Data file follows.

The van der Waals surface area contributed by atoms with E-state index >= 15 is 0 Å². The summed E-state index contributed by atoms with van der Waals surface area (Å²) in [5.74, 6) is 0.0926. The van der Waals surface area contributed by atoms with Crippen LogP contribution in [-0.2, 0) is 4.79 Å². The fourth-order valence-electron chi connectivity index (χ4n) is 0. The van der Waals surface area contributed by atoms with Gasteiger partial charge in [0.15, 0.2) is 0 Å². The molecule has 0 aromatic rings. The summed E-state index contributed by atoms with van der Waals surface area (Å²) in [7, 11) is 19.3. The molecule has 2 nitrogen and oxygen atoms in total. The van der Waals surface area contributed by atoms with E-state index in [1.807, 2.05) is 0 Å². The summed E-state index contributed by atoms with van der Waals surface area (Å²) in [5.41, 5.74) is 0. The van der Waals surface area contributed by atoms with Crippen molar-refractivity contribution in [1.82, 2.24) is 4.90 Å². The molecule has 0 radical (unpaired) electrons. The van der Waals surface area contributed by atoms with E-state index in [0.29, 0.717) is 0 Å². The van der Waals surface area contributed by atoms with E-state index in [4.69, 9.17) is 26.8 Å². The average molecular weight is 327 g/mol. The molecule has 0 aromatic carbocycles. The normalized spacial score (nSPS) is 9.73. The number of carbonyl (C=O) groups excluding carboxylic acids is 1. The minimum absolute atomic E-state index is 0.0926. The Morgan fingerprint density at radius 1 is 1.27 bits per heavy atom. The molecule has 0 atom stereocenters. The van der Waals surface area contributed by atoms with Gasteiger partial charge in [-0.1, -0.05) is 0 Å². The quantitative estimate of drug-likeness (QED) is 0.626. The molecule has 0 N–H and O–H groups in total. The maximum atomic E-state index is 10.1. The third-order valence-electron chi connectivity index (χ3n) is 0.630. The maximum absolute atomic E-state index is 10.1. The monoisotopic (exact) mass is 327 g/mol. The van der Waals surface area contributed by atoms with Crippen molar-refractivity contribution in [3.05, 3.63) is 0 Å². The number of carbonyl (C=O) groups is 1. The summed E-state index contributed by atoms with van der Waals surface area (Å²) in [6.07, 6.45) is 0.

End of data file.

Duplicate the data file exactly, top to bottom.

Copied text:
The van der Waals surface area contributed by atoms with E-state index >= 15 is 0 Å². The summed E-state index contributed by atoms with van der Waals surface area (Å²) in [5.74, 6) is 0.0926. The van der Waals surface area contributed by atoms with Crippen LogP contribution in [-0.2, 0) is 4.79 Å². The fourth-order valence-electron chi connectivity index (χ4n) is 0. The van der Waals surface area contributed by atoms with Gasteiger partial charge in [0.15, 0.2) is 0 Å². The molecule has 0 aromatic rings. The summed E-state index contributed by atoms with van der Waals surface area (Å²) in [7, 11) is 19.3. The molecule has 2 nitrogen and oxygen atoms in total. The van der Waals surface area contributed by atoms with E-state index in [1.807, 2.05) is 0 Å². The summed E-state index contributed by atoms with van der Waals surface area (Å²) in [5.41, 5.74) is 0. The van der Waals surface area contributed by atoms with Crippen molar-refractivity contribution in [1.82, 2.24) is 4.90 Å². The molecule has 0 radical (unpaired) electrons. The van der Waals surface area contributed by atoms with E-state index in [0.29, 0.717) is 0 Å². The van der Waals surface area contributed by atoms with E-state index in [4.69, 9.17) is 26.8 Å². The average molecular weight is 327 g/mol. The molecule has 0 aromatic carbocycles. The normalized spacial score (nSPS) is 9.73. The number of carbonyl (C=O) groups excluding carboxylic acids is 1. The minimum absolute atomic E-state index is 0.0926. The Morgan fingerprint density at radius 1 is 1.27 bits per heavy atom. The molecule has 0 atom stereocenters. The van der Waals surface area contributed by atoms with Gasteiger partial charge in [-0.1, -0.05) is 0 Å². The quantitative estimate of drug-likeness (QED) is 0.626. The molecule has 0 N–H and O–H groups in total. The maximum atomic E-state index is 10.1. The third-order valence-electron chi connectivity index (χ3n) is 0.630. The maximum absolute atomic E-state index is 10.1. The monoisotopic (exact) mass is 327 g/mol. The van der Waals surface area contributed by atoms with Crippen molar-refractivity contribution in [3.05, 3.63) is 0 Å². The number of carbonyl (C=O) groups is 1. The summed E-state index contributed by atoms with van der Waals surface area (Å²) in [6.07, 6.45) is 0.